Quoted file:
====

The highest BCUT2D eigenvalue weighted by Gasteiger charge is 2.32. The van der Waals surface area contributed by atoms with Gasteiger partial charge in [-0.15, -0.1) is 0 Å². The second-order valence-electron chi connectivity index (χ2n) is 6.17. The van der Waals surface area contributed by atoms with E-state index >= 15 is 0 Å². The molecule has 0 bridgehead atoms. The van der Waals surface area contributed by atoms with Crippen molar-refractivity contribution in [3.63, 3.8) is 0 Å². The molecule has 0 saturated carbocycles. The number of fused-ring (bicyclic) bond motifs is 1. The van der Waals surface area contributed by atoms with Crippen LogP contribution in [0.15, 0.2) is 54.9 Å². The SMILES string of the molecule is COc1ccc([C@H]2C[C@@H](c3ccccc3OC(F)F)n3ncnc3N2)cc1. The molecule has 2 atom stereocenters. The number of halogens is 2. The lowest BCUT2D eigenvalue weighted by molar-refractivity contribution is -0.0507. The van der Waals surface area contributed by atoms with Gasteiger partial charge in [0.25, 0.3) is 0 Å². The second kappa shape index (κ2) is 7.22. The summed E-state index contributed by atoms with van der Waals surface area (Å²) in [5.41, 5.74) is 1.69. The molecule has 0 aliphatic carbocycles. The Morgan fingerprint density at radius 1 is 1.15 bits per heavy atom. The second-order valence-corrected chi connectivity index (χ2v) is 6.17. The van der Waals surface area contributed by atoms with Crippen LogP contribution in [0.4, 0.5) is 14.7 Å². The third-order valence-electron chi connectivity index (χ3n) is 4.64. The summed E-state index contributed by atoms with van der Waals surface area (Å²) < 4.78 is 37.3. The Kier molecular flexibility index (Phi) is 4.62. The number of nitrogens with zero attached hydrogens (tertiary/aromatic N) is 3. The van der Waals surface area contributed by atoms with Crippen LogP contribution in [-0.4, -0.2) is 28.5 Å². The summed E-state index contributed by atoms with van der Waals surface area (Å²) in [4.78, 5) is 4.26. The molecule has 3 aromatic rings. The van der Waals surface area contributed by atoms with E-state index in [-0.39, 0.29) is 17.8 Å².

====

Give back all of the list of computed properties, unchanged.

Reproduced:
The highest BCUT2D eigenvalue weighted by Gasteiger charge is 2.32. The van der Waals surface area contributed by atoms with Gasteiger partial charge in [-0.15, -0.1) is 0 Å². The second-order valence-electron chi connectivity index (χ2n) is 6.17. The van der Waals surface area contributed by atoms with E-state index >= 15 is 0 Å². The molecule has 0 bridgehead atoms. The van der Waals surface area contributed by atoms with Crippen molar-refractivity contribution in [3.63, 3.8) is 0 Å². The molecule has 0 saturated carbocycles. The number of fused-ring (bicyclic) bond motifs is 1. The van der Waals surface area contributed by atoms with Crippen LogP contribution in [0.15, 0.2) is 54.9 Å². The SMILES string of the molecule is COc1ccc([C@H]2C[C@@H](c3ccccc3OC(F)F)n3ncnc3N2)cc1. The molecule has 2 atom stereocenters. The number of halogens is 2. The lowest BCUT2D eigenvalue weighted by molar-refractivity contribution is -0.0507. The van der Waals surface area contributed by atoms with Gasteiger partial charge in [0.25, 0.3) is 0 Å². The second kappa shape index (κ2) is 7.22. The summed E-state index contributed by atoms with van der Waals surface area (Å²) in [5.41, 5.74) is 1.69. The molecule has 0 aliphatic carbocycles. The Morgan fingerprint density at radius 1 is 1.15 bits per heavy atom. The second-order valence-corrected chi connectivity index (χ2v) is 6.17. The van der Waals surface area contributed by atoms with Crippen LogP contribution in [0.4, 0.5) is 14.7 Å². The third-order valence-electron chi connectivity index (χ3n) is 4.64. The summed E-state index contributed by atoms with van der Waals surface area (Å²) < 4.78 is 37.3. The Kier molecular flexibility index (Phi) is 4.62. The number of nitrogens with zero attached hydrogens (tertiary/aromatic N) is 3. The van der Waals surface area contributed by atoms with Crippen LogP contribution in [-0.4, -0.2) is 28.5 Å². The summed E-state index contributed by atoms with van der Waals surface area (Å²) in [4.78, 5) is 4.26. The molecule has 3 aromatic rings. The van der Waals surface area contributed by atoms with E-state index in [-0.39, 0.29) is 17.8 Å².